“In fact, part of the therapeutic effect of yoga is that it is not therapy”
Participants may come to a cancer yoga class following a diagnosis, but they are not diagnosed by the yoga teacher, and they are not subject to yoga practices as one would be subject to a therapy method. The yoga teacher’s job is to present a range of tools – the technologies and tenets of yoga – and to guide the student in how to use them. The student is then empowered to choose the tools suited to their own individual healing path.
So, what is yoga for cancer, if it is not yoga therapy? People with cancer experience a common set of conditions which are not universal, but which are shared by the majority. Following a cancer diagnosis, it is common to suffer from anxiety, depression and insomnia. Those undergoing treatment may experience nausea, fatigue, constipation and “chemo brain” – a foggy state of mind. Surgery leaves people with painful scars, restricted mobility and a feeling of being a stranger in their own body. Most people feel that their body has let them down or even entered a state of mutiny. The person with cancer and their loved ones can feel shocked, angry and scared, to name just a few responses.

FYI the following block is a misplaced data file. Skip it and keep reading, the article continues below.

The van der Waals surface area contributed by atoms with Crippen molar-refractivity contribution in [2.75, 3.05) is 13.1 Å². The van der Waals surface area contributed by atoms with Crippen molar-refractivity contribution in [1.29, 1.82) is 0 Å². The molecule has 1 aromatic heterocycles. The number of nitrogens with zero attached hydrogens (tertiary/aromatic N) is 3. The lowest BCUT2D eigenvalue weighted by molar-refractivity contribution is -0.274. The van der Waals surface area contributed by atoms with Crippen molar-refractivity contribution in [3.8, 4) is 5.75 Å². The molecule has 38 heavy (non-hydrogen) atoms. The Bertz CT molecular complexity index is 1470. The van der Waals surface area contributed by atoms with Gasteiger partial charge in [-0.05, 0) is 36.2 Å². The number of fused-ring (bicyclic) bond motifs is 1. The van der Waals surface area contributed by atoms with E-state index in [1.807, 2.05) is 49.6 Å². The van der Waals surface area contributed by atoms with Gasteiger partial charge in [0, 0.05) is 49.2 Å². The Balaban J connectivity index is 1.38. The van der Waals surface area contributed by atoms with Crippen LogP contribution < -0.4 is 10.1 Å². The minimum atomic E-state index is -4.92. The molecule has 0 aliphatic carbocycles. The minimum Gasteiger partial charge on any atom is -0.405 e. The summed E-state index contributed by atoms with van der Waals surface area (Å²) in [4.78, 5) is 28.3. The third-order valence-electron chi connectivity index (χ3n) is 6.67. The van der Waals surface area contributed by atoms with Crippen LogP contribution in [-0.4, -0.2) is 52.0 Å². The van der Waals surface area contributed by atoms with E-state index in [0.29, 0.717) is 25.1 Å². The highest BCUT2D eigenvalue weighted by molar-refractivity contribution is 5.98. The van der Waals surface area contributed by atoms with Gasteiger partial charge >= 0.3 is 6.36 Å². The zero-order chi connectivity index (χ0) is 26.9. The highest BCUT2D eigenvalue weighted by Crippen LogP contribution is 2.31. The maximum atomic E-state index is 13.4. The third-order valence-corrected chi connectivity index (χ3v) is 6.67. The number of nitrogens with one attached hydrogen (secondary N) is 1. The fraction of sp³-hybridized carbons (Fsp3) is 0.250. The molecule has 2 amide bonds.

In a yoga class for people affected by cancer, the practice is modified to avoid aggravating the physical discomforts of cancer, and directed at soothing, easing and strengthening the body. The focus is on what participants can do to gently improve mobility, increase their energy levels, befriend the body and relate to their discomfort with compassion. People affected by cancer who have attended my classes over the years have reported that yoga has helped them to manage their pain, learn to relax and even self-diagnose. Others have felt fitter and more attractive after doing yoga. Others have learned to connect to spirit. One thing guaranteed is that everyone will take something different from their yoga practice.